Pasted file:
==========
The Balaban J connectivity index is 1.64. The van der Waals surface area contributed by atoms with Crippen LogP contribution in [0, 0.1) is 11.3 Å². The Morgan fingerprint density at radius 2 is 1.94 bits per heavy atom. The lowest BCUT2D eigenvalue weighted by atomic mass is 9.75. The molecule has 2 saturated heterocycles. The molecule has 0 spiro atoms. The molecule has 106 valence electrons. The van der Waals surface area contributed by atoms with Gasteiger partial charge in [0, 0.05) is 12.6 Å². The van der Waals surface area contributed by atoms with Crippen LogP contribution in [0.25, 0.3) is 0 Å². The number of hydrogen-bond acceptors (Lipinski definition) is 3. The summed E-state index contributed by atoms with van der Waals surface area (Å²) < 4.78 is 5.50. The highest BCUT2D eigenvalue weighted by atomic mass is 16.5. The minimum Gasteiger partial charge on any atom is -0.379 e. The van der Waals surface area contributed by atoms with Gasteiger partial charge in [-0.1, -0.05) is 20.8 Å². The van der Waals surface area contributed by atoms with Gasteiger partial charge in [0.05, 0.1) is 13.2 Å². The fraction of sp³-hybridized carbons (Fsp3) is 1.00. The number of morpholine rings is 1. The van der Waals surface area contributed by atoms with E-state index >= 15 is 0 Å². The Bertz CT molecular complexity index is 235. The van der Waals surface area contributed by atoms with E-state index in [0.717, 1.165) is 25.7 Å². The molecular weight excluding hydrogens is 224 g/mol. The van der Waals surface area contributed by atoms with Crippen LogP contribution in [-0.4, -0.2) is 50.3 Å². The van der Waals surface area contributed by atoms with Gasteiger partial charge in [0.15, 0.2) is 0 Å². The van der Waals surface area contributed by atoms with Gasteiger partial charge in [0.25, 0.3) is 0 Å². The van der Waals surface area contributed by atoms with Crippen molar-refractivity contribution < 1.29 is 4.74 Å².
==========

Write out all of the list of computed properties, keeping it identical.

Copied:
The Balaban J connectivity index is 1.64. The van der Waals surface area contributed by atoms with Crippen LogP contribution in [0, 0.1) is 11.3 Å². The Morgan fingerprint density at radius 2 is 1.94 bits per heavy atom. The lowest BCUT2D eigenvalue weighted by atomic mass is 9.75. The molecule has 2 saturated heterocycles. The molecule has 0 spiro atoms. The molecule has 106 valence electrons. The van der Waals surface area contributed by atoms with Gasteiger partial charge in [0, 0.05) is 12.6 Å². The van der Waals surface area contributed by atoms with Crippen LogP contribution in [0.25, 0.3) is 0 Å². The number of hydrogen-bond acceptors (Lipinski definition) is 3. The summed E-state index contributed by atoms with van der Waals surface area (Å²) < 4.78 is 5.50. The highest BCUT2D eigenvalue weighted by atomic mass is 16.5. The minimum Gasteiger partial charge on any atom is -0.379 e. The van der Waals surface area contributed by atoms with Gasteiger partial charge in [-0.1, -0.05) is 20.8 Å². The van der Waals surface area contributed by atoms with Gasteiger partial charge in [0.05, 0.1) is 13.2 Å². The fraction of sp³-hybridized carbons (Fsp3) is 1.00. The number of morpholine rings is 1. The van der Waals surface area contributed by atoms with E-state index >= 15 is 0 Å². The Bertz CT molecular complexity index is 235. The van der Waals surface area contributed by atoms with E-state index in [0.717, 1.165) is 25.7 Å². The molecular weight excluding hydrogens is 224 g/mol. The van der Waals surface area contributed by atoms with Crippen LogP contribution in [-0.4, -0.2) is 50.3 Å². The van der Waals surface area contributed by atoms with Gasteiger partial charge in [0.15, 0.2) is 0 Å². The van der Waals surface area contributed by atoms with Gasteiger partial charge in [0.25, 0.3) is 0 Å². The van der Waals surface area contributed by atoms with Crippen molar-refractivity contribution < 1.29 is 4.74 Å².